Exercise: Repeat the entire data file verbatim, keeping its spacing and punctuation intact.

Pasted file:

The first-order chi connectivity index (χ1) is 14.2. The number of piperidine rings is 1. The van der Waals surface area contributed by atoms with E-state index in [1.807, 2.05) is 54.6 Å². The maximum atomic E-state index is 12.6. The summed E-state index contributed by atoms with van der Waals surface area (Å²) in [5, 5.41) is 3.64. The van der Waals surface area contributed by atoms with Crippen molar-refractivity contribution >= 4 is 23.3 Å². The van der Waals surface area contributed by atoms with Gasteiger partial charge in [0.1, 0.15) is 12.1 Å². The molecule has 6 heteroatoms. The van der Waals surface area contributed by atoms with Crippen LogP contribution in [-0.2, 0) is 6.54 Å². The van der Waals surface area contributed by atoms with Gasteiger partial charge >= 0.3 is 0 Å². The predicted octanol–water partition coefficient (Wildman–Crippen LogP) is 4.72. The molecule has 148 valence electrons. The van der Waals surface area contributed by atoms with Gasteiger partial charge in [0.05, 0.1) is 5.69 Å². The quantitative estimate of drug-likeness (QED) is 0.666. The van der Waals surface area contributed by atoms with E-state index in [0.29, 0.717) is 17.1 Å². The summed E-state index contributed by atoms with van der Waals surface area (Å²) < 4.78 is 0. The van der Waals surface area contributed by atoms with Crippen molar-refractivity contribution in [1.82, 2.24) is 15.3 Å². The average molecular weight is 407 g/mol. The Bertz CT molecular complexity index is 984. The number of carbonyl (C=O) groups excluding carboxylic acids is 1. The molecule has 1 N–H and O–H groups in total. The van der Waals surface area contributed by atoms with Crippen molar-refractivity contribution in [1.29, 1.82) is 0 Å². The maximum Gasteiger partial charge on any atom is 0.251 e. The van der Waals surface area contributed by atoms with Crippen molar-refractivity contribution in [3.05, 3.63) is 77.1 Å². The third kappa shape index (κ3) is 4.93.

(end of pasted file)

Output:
The first-order chi connectivity index (χ1) is 14.2. The number of piperidine rings is 1. The van der Waals surface area contributed by atoms with E-state index in [1.807, 2.05) is 54.6 Å². The maximum atomic E-state index is 12.6. The summed E-state index contributed by atoms with van der Waals surface area (Å²) in [5, 5.41) is 3.64. The van der Waals surface area contributed by atoms with Crippen molar-refractivity contribution >= 4 is 23.3 Å². The van der Waals surface area contributed by atoms with Gasteiger partial charge in [0.1, 0.15) is 12.1 Å². The molecule has 6 heteroatoms. The van der Waals surface area contributed by atoms with Crippen LogP contribution in [-0.2, 0) is 6.54 Å². The van der Waals surface area contributed by atoms with Gasteiger partial charge >= 0.3 is 0 Å². The predicted octanol–water partition coefficient (Wildman–Crippen LogP) is 4.72. The molecule has 148 valence electrons. The van der Waals surface area contributed by atoms with Gasteiger partial charge in [0.05, 0.1) is 5.69 Å². The quantitative estimate of drug-likeness (QED) is 0.666. The van der Waals surface area contributed by atoms with E-state index in [0.29, 0.717) is 17.1 Å². The summed E-state index contributed by atoms with van der Waals surface area (Å²) < 4.78 is 0. The van der Waals surface area contributed by atoms with Crippen molar-refractivity contribution in [1.82, 2.24) is 15.3 Å². The average molecular weight is 407 g/mol. The Bertz CT molecular complexity index is 984. The number of carbonyl (C=O) groups excluding carboxylic acids is 1. The molecule has 1 N–H and O–H groups in total. The van der Waals surface area contributed by atoms with Crippen molar-refractivity contribution in [1.29, 1.82) is 0 Å². The maximum Gasteiger partial charge on any atom is 0.251 e. The van der Waals surface area contributed by atoms with Crippen molar-refractivity contribution in [3.05, 3.63) is 77.1 Å². The third kappa shape index (κ3) is 4.93.